I can't seem to think about the New Year until I have dispensed with the old one. 

As one year ends and another begins, I find I am less concerned with resolutions than with clearing the decks. I hate starting a fresh, new year knee deep in debris from the previous year. It's important to clean off my desk, file what needs to be saved and recycle the rest. The week between Christmas and New Years is transition time.

But it gets even weirder. I need to clean out my purse, get my hair cut, have the car washed and detailed. One year I drove for two days straight, nearly non-stop from Boulder to Buffalo, to get to a hair appointment on New Year's Eve afternoon. I just couldn't stand the thought of entering the New Year with old hair.

The New Year's Eves I spent in Colombia were all about food and dancing. The Christmas buñuelos gave way to lentils and some delicious ajiaco, a typical stewed chicken dish with potatoes and corn on the cob, topped with capers. Parties at the homes of friends started late, around 11:00pm, and everyone danced to live music. There was always dancing and a conjunto, or band, of some sort. At one memorable New Year's Eve party, the band made up coplas, rhyming lines, about each of the guests as they sang. I was soundly roasted as the sole gringa in the room. Fireworks and shots of arguardiente, equally explosive, are seared in my mind as I recall those celebrations in the '70s.

And Colombia may be where I picked up the penchant for starting the New Year with a clean slate. House cleaning on the final days of the year was thought to usher in positive energy. Not a bad takeaway.

In Germany we lived on the third floor of a seven story apartment building in the tiny town of Jülich, not far from Aachen. As 1987 gave way to 1988, fireworks suddenly shot off of every balcony, showering sparks and ash on my upturned face below. Who knew? I was expecting a fireworks display somewhere on the horizon but instead found myself engulfed in one. My two-year-old was quickly ushered back to bed. I was assured by my German friends that the tradition is safe because, post-World War II, almost every building is made of cement, i.e., not flammable. But a bit scary nonetheless.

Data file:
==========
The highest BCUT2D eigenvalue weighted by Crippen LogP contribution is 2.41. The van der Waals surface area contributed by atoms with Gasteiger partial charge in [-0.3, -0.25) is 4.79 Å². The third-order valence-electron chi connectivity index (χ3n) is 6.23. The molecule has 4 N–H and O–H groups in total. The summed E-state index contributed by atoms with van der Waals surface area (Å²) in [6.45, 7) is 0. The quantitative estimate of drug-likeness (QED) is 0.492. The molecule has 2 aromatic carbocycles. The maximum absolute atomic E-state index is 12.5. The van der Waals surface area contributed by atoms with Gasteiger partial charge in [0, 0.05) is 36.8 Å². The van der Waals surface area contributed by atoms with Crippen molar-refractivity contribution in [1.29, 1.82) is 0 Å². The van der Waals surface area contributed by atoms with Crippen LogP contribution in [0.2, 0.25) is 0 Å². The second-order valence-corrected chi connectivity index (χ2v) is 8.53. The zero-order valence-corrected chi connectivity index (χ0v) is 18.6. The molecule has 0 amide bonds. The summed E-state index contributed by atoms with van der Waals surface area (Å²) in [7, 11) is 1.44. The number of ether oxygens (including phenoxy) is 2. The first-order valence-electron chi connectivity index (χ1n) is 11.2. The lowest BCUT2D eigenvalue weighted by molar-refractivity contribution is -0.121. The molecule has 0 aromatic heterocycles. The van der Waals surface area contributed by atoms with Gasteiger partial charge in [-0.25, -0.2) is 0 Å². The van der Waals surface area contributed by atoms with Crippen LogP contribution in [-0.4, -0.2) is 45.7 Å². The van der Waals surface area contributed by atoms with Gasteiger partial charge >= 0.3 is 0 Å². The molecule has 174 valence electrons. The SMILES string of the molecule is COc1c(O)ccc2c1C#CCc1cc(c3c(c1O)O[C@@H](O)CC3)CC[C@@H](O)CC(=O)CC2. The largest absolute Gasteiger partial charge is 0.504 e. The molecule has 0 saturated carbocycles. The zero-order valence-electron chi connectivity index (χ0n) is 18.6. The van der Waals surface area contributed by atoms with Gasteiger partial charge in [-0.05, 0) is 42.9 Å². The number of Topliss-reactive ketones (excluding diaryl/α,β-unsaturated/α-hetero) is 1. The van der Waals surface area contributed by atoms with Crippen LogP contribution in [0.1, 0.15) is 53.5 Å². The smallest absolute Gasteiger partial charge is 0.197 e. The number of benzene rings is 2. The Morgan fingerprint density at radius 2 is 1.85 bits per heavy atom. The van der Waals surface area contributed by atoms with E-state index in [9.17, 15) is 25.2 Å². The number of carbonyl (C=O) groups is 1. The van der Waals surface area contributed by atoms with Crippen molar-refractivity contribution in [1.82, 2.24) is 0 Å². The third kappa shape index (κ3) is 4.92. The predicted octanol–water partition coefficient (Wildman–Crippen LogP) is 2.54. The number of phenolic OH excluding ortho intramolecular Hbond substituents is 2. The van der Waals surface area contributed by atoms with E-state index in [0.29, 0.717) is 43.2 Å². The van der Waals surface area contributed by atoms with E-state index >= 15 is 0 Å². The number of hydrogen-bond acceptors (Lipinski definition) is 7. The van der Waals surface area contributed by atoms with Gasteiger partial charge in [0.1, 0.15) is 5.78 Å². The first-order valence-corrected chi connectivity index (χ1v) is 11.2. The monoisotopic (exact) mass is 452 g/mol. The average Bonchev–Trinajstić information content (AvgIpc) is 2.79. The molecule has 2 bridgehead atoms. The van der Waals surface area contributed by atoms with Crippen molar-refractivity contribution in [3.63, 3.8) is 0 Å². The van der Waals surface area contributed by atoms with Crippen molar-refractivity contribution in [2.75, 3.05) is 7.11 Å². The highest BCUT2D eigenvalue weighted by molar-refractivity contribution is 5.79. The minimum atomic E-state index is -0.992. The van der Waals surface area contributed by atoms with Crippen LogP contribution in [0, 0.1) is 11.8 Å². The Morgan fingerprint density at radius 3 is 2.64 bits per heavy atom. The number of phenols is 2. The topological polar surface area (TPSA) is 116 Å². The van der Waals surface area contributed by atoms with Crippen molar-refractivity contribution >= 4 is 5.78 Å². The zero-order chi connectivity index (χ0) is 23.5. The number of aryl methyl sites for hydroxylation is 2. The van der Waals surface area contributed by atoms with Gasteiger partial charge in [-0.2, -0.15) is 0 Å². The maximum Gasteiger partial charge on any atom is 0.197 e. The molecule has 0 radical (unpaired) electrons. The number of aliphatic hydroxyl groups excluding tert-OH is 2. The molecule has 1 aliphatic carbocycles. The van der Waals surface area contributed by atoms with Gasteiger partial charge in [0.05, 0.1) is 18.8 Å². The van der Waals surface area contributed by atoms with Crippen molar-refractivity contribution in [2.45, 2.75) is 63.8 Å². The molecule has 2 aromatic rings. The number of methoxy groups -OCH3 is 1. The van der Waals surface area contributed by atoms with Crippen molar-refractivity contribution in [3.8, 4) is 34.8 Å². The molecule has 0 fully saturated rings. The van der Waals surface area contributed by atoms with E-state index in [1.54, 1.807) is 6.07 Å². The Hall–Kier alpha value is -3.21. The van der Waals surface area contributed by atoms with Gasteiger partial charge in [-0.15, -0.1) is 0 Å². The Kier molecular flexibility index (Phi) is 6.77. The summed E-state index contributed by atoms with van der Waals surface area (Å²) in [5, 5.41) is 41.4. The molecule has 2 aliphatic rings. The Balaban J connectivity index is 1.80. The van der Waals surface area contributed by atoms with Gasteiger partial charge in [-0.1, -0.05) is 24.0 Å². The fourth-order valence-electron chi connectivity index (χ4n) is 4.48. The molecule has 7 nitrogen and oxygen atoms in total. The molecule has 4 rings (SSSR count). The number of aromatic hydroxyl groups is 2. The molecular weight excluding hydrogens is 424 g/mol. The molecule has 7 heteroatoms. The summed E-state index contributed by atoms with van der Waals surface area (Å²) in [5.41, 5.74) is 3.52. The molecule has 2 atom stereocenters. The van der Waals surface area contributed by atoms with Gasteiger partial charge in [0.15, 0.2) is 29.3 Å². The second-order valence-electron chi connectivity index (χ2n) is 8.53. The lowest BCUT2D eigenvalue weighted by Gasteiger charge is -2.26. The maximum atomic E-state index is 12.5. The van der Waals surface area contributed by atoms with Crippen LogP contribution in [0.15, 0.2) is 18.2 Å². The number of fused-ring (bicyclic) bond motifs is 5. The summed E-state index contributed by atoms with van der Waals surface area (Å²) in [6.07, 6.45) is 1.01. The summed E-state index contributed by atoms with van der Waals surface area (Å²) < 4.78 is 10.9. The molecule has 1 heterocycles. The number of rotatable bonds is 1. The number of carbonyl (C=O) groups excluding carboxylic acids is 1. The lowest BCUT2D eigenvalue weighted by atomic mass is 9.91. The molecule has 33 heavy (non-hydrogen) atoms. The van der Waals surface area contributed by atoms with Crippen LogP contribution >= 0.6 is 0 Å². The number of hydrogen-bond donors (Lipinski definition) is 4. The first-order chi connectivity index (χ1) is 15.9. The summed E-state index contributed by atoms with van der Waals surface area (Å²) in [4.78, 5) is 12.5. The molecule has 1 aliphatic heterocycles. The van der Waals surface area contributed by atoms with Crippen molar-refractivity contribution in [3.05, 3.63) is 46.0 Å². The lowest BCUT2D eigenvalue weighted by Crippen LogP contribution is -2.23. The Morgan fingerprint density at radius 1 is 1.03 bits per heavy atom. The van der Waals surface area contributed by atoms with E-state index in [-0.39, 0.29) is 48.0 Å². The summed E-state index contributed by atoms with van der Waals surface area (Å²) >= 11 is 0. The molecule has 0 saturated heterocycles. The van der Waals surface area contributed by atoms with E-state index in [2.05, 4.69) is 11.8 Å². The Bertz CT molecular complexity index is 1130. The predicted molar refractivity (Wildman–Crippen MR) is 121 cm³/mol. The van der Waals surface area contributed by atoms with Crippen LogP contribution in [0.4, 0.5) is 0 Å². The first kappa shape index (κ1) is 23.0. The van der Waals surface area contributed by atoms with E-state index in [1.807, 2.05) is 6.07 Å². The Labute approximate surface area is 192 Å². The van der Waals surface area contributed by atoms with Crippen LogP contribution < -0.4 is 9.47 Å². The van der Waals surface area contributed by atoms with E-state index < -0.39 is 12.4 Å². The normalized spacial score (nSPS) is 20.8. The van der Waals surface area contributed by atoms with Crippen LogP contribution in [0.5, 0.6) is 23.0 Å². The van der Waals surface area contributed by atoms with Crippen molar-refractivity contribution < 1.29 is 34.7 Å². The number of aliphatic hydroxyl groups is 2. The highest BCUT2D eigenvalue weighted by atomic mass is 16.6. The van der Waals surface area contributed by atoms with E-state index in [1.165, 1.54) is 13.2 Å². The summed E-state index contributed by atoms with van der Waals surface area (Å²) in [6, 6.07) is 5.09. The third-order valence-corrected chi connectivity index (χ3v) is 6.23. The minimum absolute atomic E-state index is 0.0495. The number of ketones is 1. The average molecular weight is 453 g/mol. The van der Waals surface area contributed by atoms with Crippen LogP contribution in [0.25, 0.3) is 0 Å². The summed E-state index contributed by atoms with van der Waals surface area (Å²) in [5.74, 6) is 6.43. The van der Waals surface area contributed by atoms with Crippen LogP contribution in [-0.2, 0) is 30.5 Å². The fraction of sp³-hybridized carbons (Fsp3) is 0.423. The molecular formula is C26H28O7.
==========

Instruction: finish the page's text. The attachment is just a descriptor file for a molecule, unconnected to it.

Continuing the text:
Where I am and who I'm with at midnight is important to me, too. After years of going to New Year's Eve parties, when my son was an infant I decided to spend New Year's Eve at home. I invited anyone and everyone - especially foreign students and visiting professors, those with no family and few friends to celebrate with - to come over and cook up a seafood feast. Something about the ocean and new beginnings. We peeled shrimp, shelled lobster and chowed down on sushi. Eventually the kids caught on and demanded to stay up and join in. I passed from one year to the next surrounded by family and friends. Perfect.

Here in Buffalo my friends are my family. I have the great good fortune to be a welcome guest each December 31st at a fabulous New Year's Eve party hosted by good friends Dale and Monica in one of the grand manses on Richmond Avenue. Good food, good music, good friends and a great deal to be grateful for. 

I'll come up with some resolutions on January 1st. There are many ways in which I could work to make 2017 more positive, productive and peaceful than the soon to be departed, tumultuous 2016. And losing a few pounds wouldn't hurt either. But right now I'm busy cleaning out my inbox, scrubbing the tub and getting my hair cut.

May you celebrate the end of the old year and the start of the one in whatever ways you choose, safely and with joy, and may 2017 bring peace and prosperity for us all.